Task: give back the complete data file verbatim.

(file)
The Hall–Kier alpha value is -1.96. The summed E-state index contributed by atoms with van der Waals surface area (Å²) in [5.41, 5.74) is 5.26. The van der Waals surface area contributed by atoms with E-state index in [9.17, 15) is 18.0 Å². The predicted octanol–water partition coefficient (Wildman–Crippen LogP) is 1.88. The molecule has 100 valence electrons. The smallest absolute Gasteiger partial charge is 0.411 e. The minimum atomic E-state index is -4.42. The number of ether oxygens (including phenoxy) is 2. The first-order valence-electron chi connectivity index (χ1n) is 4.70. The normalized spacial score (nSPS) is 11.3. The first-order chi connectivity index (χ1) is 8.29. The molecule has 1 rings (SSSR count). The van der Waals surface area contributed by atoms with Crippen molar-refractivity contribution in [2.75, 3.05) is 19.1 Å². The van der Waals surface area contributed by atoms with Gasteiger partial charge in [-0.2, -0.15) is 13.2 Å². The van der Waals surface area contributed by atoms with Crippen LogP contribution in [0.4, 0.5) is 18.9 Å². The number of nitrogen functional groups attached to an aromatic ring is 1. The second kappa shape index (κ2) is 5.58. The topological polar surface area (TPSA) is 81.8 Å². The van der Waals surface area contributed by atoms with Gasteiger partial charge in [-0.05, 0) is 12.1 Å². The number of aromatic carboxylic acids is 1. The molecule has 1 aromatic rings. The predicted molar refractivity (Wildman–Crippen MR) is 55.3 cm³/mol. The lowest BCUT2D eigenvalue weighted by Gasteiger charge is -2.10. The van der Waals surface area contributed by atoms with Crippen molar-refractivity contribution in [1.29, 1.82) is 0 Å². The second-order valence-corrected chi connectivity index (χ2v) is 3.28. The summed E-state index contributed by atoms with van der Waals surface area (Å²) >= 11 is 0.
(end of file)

The Hall–Kier alpha value is -1.96. The summed E-state index contributed by atoms with van der Waals surface area (Å²) in [5.41, 5.74) is 5.26. The van der Waals surface area contributed by atoms with E-state index in [9.17, 15) is 18.0 Å². The predicted octanol–water partition coefficient (Wildman–Crippen LogP) is 1.88. The molecule has 100 valence electrons. The smallest absolute Gasteiger partial charge is 0.411 e. The minimum atomic E-state index is -4.42. The number of ether oxygens (including phenoxy) is 2. The first-order valence-electron chi connectivity index (χ1n) is 4.70. The normalized spacial score (nSPS) is 11.3. The first-order chi connectivity index (χ1) is 8.29. The molecule has 1 rings (SSSR count). The van der Waals surface area contributed by atoms with Crippen molar-refractivity contribution in [2.75, 3.05) is 19.1 Å². The van der Waals surface area contributed by atoms with Gasteiger partial charge in [-0.2, -0.15) is 13.2 Å². The van der Waals surface area contributed by atoms with Crippen LogP contribution in [0.4, 0.5) is 18.9 Å². The number of nitrogen functional groups attached to an aromatic ring is 1. The second kappa shape index (κ2) is 5.58. The topological polar surface area (TPSA) is 81.8 Å². The van der Waals surface area contributed by atoms with Gasteiger partial charge in [-0.05, 0) is 12.1 Å². The number of aromatic carboxylic acids is 1. The molecule has 1 aromatic rings. The predicted molar refractivity (Wildman–Crippen MR) is 55.3 cm³/mol. The lowest BCUT2D eigenvalue weighted by Gasteiger charge is -2.10. The van der Waals surface area contributed by atoms with Crippen molar-refractivity contribution in [1.29, 1.82) is 0 Å². The second-order valence-corrected chi connectivity index (χ2v) is 3.28. The summed E-state index contributed by atoms with van der Waals surface area (Å²) >= 11 is 0.